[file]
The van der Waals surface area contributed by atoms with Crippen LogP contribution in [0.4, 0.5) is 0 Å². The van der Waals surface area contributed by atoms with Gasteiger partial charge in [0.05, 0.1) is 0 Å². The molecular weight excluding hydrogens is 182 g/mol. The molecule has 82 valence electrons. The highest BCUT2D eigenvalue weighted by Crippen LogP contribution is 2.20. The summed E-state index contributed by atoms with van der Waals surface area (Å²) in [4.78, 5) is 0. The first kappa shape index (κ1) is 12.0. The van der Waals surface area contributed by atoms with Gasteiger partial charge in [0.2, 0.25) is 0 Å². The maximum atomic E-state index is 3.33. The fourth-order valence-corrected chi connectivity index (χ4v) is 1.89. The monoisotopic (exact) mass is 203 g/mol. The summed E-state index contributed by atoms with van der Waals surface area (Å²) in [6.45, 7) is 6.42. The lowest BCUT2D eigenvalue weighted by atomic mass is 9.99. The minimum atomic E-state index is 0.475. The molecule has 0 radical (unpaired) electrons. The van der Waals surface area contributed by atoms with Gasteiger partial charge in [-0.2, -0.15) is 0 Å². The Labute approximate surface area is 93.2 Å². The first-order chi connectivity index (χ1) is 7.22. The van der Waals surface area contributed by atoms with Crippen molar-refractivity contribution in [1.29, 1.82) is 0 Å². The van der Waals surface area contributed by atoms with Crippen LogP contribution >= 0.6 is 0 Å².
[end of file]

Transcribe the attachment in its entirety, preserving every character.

The van der Waals surface area contributed by atoms with Crippen LogP contribution in [0.4, 0.5) is 0 Å². The van der Waals surface area contributed by atoms with Gasteiger partial charge in [0.05, 0.1) is 0 Å². The molecular weight excluding hydrogens is 182 g/mol. The molecule has 82 valence electrons. The highest BCUT2D eigenvalue weighted by Crippen LogP contribution is 2.20. The summed E-state index contributed by atoms with van der Waals surface area (Å²) in [4.78, 5) is 0. The first kappa shape index (κ1) is 12.0. The van der Waals surface area contributed by atoms with Gasteiger partial charge in [0.2, 0.25) is 0 Å². The maximum atomic E-state index is 3.33. The fourth-order valence-corrected chi connectivity index (χ4v) is 1.89. The monoisotopic (exact) mass is 203 g/mol. The summed E-state index contributed by atoms with van der Waals surface area (Å²) in [6.45, 7) is 6.42. The lowest BCUT2D eigenvalue weighted by atomic mass is 9.99. The minimum atomic E-state index is 0.475. The molecule has 0 radical (unpaired) electrons. The van der Waals surface area contributed by atoms with Gasteiger partial charge in [-0.2, -0.15) is 0 Å². The Labute approximate surface area is 93.2 Å². The first-order chi connectivity index (χ1) is 7.22. The van der Waals surface area contributed by atoms with Crippen molar-refractivity contribution in [1.29, 1.82) is 0 Å². The van der Waals surface area contributed by atoms with Crippen LogP contribution >= 0.6 is 0 Å².